Schools using age ruse to reject RTE admissions

Plaints flood Task Force, but BEOs clueless about redressing them

Schools using age ruse to reject RTE admissions

Lack of clarity on the upper age limit for admissions under the RTE Act is causing much confusion in the ongoing admission process for the academic year 2014-15.

On the one hand, schools appear to be using it as an excuse to reject applications while on the other, Block Education Officers (BEO) are clueless about tackling the issue.  

Take for instance Namitha (name changed), who is now four years and three months old. The child who was born on November 30, 2009, was denied admission to LKG in a school in RT Nagar last year for the reason that she did not complete three years 10 months at the time of admission. This year again, the school has rejected her admission on the grounds that she is “too old” for LKG. As per the State government rules, a child can be enrolled for LKG if he or she has completed three years 10 months or four years old. 

In case of class I, the student should have completed at least five years 10 months. For children between five years and five years 10 months, the government will permit admission after a written letter from the parent that the early admission of their child is voluntary. 

“The school cannot take the decision to reject the child. Yet, in this school, admission to the child was rejected for two consecutive years,” said Manjunath, Namitha’s uncle and a child rights activist.

In another school in the city, the management had decided that they would give admissions to children born only in June 2008. “So the applications are rejected if the child is born a month earlier or later,” Nagasimha G Rao of Child Rights Trust, who is also part of the RTE Task Force, said, citing a complaint from a parent. He said that it was high time that the government stipulated an upper age limit. The Task Force had received complaints from several parents in the city that schools were using age as an excuse to reject applications.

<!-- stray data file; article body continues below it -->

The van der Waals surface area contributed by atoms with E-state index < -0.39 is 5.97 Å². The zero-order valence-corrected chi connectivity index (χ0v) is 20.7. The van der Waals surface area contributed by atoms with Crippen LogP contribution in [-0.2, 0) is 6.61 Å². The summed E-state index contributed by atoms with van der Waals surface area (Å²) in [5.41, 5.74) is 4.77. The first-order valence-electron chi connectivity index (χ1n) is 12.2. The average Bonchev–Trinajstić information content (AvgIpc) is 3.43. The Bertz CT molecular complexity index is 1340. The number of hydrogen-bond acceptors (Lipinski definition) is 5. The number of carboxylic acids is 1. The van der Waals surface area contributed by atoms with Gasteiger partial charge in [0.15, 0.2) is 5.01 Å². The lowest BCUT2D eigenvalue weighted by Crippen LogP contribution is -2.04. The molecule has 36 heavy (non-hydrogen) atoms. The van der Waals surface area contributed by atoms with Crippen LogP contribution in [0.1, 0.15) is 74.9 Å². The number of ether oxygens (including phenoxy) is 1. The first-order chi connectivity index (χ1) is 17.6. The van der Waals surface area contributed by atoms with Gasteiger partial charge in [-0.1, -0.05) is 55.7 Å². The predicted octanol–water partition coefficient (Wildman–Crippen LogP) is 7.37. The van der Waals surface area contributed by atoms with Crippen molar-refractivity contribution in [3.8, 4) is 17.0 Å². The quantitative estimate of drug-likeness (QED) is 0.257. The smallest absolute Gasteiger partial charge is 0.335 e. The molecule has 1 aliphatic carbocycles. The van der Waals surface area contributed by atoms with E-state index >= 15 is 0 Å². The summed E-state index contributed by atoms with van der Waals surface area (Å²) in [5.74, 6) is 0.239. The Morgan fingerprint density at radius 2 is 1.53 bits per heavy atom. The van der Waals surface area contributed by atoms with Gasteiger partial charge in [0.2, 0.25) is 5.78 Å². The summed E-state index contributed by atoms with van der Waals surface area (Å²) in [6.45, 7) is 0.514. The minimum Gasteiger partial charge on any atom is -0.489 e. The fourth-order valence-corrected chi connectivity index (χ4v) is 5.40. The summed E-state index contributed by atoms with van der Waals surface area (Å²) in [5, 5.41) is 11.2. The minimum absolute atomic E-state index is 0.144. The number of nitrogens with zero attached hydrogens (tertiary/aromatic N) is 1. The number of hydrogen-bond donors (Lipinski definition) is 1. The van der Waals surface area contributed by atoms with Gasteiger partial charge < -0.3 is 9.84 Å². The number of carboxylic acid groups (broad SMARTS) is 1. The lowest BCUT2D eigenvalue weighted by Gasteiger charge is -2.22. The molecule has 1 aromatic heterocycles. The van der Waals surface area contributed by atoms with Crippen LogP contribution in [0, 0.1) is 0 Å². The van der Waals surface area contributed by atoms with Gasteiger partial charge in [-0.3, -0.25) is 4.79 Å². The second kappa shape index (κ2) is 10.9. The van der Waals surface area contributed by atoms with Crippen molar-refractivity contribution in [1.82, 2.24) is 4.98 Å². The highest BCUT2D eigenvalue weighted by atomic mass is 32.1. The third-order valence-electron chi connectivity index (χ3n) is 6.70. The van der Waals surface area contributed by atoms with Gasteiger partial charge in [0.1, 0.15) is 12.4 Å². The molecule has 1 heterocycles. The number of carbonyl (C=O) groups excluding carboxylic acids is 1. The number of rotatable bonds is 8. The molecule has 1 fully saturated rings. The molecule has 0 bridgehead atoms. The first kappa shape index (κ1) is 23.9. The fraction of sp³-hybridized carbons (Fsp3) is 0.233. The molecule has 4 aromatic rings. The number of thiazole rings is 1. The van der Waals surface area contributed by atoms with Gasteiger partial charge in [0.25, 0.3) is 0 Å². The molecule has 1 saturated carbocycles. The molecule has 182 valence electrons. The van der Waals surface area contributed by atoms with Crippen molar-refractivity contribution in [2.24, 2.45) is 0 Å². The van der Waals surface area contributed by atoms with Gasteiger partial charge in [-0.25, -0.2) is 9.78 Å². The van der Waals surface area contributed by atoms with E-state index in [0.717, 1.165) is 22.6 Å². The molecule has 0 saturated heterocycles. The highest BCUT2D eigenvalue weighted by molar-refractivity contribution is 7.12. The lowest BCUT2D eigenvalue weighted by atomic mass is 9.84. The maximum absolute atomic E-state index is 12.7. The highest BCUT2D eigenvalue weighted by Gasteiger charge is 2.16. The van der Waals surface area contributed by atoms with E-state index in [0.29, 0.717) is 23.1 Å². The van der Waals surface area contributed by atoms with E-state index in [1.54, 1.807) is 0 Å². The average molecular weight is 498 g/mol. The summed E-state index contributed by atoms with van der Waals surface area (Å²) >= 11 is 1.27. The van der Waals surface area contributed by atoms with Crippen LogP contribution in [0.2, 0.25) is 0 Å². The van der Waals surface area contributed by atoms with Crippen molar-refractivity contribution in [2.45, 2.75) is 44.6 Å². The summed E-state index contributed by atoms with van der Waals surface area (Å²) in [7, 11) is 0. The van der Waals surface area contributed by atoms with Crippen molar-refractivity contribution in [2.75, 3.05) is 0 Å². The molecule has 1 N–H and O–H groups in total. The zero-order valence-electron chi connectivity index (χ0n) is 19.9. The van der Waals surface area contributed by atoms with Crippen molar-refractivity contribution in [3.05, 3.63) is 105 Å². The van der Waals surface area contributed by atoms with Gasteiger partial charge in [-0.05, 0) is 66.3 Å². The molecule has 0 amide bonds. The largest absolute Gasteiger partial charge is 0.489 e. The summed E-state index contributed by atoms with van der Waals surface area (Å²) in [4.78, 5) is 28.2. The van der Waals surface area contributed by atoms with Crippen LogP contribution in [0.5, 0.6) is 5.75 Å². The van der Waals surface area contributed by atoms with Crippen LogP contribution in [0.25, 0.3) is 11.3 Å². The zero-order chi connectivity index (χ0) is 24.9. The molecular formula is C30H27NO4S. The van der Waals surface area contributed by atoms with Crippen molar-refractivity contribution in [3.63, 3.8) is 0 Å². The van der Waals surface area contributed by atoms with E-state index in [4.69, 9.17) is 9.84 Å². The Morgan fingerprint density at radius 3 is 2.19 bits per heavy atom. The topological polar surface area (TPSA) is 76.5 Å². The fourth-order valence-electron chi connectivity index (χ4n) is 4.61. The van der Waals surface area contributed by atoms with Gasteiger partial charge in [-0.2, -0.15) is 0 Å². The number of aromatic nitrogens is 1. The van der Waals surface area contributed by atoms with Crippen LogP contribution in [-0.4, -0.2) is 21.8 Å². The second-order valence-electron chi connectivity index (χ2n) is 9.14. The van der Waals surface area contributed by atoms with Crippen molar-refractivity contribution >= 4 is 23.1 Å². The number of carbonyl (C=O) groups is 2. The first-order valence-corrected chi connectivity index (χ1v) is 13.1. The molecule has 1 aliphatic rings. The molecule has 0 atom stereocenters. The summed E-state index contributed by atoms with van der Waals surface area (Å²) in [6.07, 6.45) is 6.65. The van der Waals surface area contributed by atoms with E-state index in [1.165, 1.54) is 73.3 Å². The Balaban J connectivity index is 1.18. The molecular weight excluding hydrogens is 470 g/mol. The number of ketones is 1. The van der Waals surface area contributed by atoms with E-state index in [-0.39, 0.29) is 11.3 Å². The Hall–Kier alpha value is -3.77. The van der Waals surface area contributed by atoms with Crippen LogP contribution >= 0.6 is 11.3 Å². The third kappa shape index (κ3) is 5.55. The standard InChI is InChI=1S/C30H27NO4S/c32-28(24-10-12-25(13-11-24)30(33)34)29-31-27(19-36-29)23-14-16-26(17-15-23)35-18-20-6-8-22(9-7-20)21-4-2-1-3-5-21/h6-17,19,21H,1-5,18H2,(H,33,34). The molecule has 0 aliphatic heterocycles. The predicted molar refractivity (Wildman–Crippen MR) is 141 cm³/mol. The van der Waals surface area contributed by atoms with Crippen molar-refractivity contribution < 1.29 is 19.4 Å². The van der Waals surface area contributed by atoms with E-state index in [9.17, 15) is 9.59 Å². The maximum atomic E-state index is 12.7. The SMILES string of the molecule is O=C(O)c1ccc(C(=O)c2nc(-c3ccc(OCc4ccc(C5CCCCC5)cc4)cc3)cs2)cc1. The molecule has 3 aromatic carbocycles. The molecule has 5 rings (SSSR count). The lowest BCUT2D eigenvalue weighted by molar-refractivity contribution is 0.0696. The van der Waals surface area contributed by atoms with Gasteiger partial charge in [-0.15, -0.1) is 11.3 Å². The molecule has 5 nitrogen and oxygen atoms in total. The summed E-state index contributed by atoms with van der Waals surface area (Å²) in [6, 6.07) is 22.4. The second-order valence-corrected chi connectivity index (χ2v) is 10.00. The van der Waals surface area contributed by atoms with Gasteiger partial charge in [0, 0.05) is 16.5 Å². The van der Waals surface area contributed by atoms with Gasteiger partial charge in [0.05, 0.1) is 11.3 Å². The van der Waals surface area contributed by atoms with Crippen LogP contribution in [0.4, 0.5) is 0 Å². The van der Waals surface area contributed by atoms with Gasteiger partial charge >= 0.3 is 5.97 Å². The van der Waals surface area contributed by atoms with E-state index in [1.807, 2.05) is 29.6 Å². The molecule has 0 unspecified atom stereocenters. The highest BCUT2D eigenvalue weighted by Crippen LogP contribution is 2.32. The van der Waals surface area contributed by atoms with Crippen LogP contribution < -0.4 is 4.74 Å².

One of the BEOs in the city told Deccan Herald that they too were in the dark. “We have written to the Department of Public Instruction (DPI) seeking clarity in the issue.” DPI director (primary) K Ananda said the government permits enrolment in government schools, of children who have crossed the age limit in case the child has never gone to school earlier. 

However, with regard to admission in unaided schools under RTE reservation quota, there is no upper limit for age prescribed. 

No ‘neighbourhood’ 

The RTE Task Force has received numerous complaints that in rural areas, panchayat limits are being considered for admissions instead of the neighbourhood schools concept prescribed by the government. Even if the child is staying less than a kilometre away from school, he or she will not get admission if he or she is from a different panchayat limit. 

“We have sent recommendations to the department based on complaints from parents, but there has been no response,” Nagasimha Rao said. The Task Force is receiving at least 30 complaints every day. This is likely to increase, with no clarity from the department’s end, he said.

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